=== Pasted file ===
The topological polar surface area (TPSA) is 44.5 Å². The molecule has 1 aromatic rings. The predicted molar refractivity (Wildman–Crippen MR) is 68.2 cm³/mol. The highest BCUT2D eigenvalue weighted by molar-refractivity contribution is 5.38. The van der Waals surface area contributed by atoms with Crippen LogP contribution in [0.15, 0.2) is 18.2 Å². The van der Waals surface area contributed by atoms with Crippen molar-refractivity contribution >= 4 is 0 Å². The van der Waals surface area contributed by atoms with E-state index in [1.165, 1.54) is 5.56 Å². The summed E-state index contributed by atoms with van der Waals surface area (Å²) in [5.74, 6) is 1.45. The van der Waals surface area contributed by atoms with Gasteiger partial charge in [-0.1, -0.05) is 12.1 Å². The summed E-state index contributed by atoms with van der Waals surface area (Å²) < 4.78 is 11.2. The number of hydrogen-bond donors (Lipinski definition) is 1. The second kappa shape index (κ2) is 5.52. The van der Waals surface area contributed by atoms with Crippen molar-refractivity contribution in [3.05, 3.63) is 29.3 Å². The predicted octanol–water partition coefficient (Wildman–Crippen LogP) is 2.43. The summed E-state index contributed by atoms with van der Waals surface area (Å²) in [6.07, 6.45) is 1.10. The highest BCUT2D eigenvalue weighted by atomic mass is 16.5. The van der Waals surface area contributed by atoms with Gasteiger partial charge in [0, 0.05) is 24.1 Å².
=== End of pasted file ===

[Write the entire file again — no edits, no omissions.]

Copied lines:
The topological polar surface area (TPSA) is 44.5 Å². The molecule has 1 aromatic rings. The predicted molar refractivity (Wildman–Crippen MR) is 68.2 cm³/mol. The highest BCUT2D eigenvalue weighted by molar-refractivity contribution is 5.38. The van der Waals surface area contributed by atoms with Crippen LogP contribution in [0.15, 0.2) is 18.2 Å². The van der Waals surface area contributed by atoms with Crippen molar-refractivity contribution >= 4 is 0 Å². The van der Waals surface area contributed by atoms with E-state index in [1.165, 1.54) is 5.56 Å². The summed E-state index contributed by atoms with van der Waals surface area (Å²) in [5.74, 6) is 1.45. The van der Waals surface area contributed by atoms with Gasteiger partial charge in [-0.1, -0.05) is 12.1 Å². The summed E-state index contributed by atoms with van der Waals surface area (Å²) < 4.78 is 11.2. The number of hydrogen-bond donors (Lipinski definition) is 1. The second kappa shape index (κ2) is 5.52. The van der Waals surface area contributed by atoms with Crippen molar-refractivity contribution in [3.05, 3.63) is 29.3 Å². The predicted octanol–water partition coefficient (Wildman–Crippen LogP) is 2.43. The summed E-state index contributed by atoms with van der Waals surface area (Å²) in [6.07, 6.45) is 1.10. The highest BCUT2D eigenvalue weighted by atomic mass is 16.5. The van der Waals surface area contributed by atoms with Gasteiger partial charge in [0, 0.05) is 24.1 Å².